This bowl was inspired by two other "minimal waste" bowls available on Ponoko. Just search for the word "bowl" and you'll see them.
The finished bowl is about 33 cm (13 inches) across and 10 cm (4 inches) high. It is made of 20 layers of bamboo, each 5.5 mm (0.22 inches) thick. Each ring has four 1 mm holes through it. I use the holes to tie the rings together with 20-gauge copper wire.
Here is the "trick" I'm using to turn a flat bamboo disk into a three-dimensional bowl. The wood is cut into 20 concentric rings. But the rings are not perfectly round (this becomes more obvious as the pieces get smaller). The dimensions are cleverly staggered so that the 6-to-12-o'clock diameter of each piece matches the 3-to-9-o'clock diameter of the next bigger piece. Therefore, when you take them apart and rotate every other piece by a quarter-turn, the left-to-right span of each one overlaps with the top-to-bottom span of the one underneath, so they stack instead of nesting.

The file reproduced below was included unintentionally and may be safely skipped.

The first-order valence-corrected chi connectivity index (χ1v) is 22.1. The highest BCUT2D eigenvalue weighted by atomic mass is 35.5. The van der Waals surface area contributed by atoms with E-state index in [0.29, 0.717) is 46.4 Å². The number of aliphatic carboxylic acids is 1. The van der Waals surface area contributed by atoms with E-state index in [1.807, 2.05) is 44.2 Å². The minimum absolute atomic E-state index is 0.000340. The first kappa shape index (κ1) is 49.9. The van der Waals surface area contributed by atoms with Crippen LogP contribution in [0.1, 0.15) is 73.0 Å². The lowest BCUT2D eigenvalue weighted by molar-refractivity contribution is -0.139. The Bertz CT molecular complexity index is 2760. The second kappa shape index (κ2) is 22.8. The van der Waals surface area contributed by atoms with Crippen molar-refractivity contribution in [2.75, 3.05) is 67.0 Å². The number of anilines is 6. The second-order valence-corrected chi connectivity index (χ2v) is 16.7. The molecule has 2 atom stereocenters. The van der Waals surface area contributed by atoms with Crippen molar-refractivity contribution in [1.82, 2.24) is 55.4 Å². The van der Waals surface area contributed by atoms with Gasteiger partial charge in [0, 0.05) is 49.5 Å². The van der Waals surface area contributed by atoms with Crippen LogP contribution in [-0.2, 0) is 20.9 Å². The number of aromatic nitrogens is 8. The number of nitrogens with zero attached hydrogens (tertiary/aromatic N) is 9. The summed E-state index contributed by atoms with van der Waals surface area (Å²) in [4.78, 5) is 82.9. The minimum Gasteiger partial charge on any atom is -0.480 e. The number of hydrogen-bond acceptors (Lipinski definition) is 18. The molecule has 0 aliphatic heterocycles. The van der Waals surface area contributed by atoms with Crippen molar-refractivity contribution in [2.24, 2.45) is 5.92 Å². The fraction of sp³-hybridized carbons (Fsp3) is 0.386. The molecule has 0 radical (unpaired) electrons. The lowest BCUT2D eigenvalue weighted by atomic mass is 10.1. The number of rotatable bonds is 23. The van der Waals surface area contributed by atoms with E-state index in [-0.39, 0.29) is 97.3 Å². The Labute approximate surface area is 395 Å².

The first thing I drew was the profile. I wanted it to have a nice shape.
Isn't it funny that we have this idea of a "bowl" that doesn't have to hold liquid?
The cutting laser creates a two-tone color effect: all the vertical surfaces of the bowl are coal-dark, while the horizontal surfaces remain bamboo-pale.
I have not posted this bowl for sale because it's too expensive. It costs about $100 to make just one, mostly because of how long it takes the laser to cut 20 rings and 80 holes. It's also very fragile. If a lot of people like the concept I'll design a cheaper and sturdier version.